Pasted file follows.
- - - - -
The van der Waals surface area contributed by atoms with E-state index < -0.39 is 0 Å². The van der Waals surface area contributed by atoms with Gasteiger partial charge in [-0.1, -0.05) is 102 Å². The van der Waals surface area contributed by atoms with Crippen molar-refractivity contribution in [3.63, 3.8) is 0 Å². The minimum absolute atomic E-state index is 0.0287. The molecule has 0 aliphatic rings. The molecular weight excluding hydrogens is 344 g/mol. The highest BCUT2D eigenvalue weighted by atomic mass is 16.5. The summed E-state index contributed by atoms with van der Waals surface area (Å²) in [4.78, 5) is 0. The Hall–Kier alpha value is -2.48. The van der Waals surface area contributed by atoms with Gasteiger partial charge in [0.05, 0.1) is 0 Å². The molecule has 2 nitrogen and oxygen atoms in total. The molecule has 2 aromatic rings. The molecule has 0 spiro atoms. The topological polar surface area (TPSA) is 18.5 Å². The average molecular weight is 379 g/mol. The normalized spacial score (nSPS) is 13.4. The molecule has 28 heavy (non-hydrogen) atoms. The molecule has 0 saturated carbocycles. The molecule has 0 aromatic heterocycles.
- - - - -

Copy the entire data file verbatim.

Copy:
The van der Waals surface area contributed by atoms with E-state index < -0.39 is 0 Å². The van der Waals surface area contributed by atoms with Gasteiger partial charge in [-0.1, -0.05) is 102 Å². The van der Waals surface area contributed by atoms with Crippen molar-refractivity contribution in [3.63, 3.8) is 0 Å². The minimum absolute atomic E-state index is 0.0287. The molecule has 0 aliphatic rings. The molecular weight excluding hydrogens is 344 g/mol. The highest BCUT2D eigenvalue weighted by atomic mass is 16.5. The summed E-state index contributed by atoms with van der Waals surface area (Å²) in [4.78, 5) is 0. The Hall–Kier alpha value is -2.48. The van der Waals surface area contributed by atoms with Gasteiger partial charge in [0.05, 0.1) is 0 Å². The molecule has 2 nitrogen and oxygen atoms in total. The molecule has 2 aromatic rings. The molecule has 0 spiro atoms. The topological polar surface area (TPSA) is 18.5 Å². The average molecular weight is 379 g/mol. The normalized spacial score (nSPS) is 13.4. The molecule has 28 heavy (non-hydrogen) atoms. The molecule has 0 saturated carbocycles. The molecule has 0 aromatic heterocycles.